WASHINGTON DC — A recent NASA study published in the Journal of Geophysical Research has attributed conflict in the Middle East, at least in part, to a series of droughts caused by man-made climate change.
The current megadrought in the Levant region, which includes Cyprus, Israel, Jordan, Lebanon, Syria and Turkey, began in 1998. In recent years, locals have had to deal with water shortages, crop failures and record-breaking heat.
To map out droughts in the region over time, researchers examined tree rings from both live and dead trees. Trees rings are like an ecological footprint. Thin rings mean a tree lived through a period of drought. The thinner the ring, the longer the drought. According to NASA, the scientists studied tree samples from countries bordering the Mediterranean including countries in the Levant, Greece, Spain and southern France.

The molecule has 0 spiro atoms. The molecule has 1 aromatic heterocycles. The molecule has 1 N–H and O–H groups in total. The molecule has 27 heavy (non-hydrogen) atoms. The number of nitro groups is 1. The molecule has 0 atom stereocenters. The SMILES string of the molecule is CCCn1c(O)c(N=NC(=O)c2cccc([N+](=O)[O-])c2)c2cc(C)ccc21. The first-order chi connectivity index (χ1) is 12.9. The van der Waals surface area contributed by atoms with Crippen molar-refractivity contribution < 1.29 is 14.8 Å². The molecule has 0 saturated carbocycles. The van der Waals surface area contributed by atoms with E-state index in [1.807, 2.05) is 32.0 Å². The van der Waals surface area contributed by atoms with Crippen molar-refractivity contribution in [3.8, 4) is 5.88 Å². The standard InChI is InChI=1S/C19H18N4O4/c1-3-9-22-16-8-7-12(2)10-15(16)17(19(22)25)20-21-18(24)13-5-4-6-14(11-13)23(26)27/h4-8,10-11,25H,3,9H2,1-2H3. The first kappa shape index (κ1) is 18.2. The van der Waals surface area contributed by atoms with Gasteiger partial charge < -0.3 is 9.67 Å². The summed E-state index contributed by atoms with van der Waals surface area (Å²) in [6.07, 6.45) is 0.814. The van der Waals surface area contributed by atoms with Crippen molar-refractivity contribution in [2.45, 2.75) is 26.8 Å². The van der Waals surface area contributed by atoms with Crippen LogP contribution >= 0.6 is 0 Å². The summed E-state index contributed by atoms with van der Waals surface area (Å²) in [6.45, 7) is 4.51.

From the data gathered, scientists were able to form an idea of drought patterns in the region in recent years compared to historical records. In their study, they discovered that the current drought in the Levant is 10 to 20 percent drier than the worst drought of the past 900 years.
The cause of the drought is likely anthropogenic, as scientists observed anomalies in the current tree ring data well outside of the bounds of natural variation.
The drought has contributed to food insecurities and poverty in the region, and led to a mass exodus of refugees out of the Middle East and into Europe.
Human conflict and environmental problems are often intertwined. Studies have shown that before the start of the Syrian uprising in 2011, the country had just experienced one of the most severe droughts in recorded history.